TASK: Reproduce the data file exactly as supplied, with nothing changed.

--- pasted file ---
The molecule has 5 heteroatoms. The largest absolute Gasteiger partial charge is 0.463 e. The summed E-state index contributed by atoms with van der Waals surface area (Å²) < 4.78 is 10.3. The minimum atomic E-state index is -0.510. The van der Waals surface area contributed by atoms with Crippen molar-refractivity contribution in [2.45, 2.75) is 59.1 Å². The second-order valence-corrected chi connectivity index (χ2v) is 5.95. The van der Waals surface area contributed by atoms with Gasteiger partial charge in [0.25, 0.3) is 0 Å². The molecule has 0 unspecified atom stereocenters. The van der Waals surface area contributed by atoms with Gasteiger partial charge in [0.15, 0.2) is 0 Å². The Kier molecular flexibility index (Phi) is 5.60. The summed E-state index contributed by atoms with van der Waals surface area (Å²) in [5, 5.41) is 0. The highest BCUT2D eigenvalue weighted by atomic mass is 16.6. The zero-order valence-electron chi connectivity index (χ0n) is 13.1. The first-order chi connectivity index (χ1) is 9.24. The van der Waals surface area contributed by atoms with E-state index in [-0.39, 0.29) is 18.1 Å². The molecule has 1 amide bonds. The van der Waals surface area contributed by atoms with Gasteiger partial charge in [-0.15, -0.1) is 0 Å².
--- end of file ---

The molecule has 5 heteroatoms. The largest absolute Gasteiger partial charge is 0.463 e. The summed E-state index contributed by atoms with van der Waals surface area (Å²) < 4.78 is 10.3. The minimum atomic E-state index is -0.510. The van der Waals surface area contributed by atoms with Crippen molar-refractivity contribution in [2.45, 2.75) is 59.1 Å². The second-order valence-corrected chi connectivity index (χ2v) is 5.95. The van der Waals surface area contributed by atoms with Gasteiger partial charge in [0.25, 0.3) is 0 Å². The molecule has 0 unspecified atom stereocenters. The van der Waals surface area contributed by atoms with Gasteiger partial charge in [0.15, 0.2) is 0 Å². The Kier molecular flexibility index (Phi) is 5.60. The summed E-state index contributed by atoms with van der Waals surface area (Å²) in [5, 5.41) is 0. The highest BCUT2D eigenvalue weighted by atomic mass is 16.6. The zero-order valence-electron chi connectivity index (χ0n) is 13.1. The first-order chi connectivity index (χ1) is 9.24. The van der Waals surface area contributed by atoms with E-state index in [-0.39, 0.29) is 18.1 Å². The molecule has 1 amide bonds. The van der Waals surface area contributed by atoms with Gasteiger partial charge in [-0.15, -0.1) is 0 Å².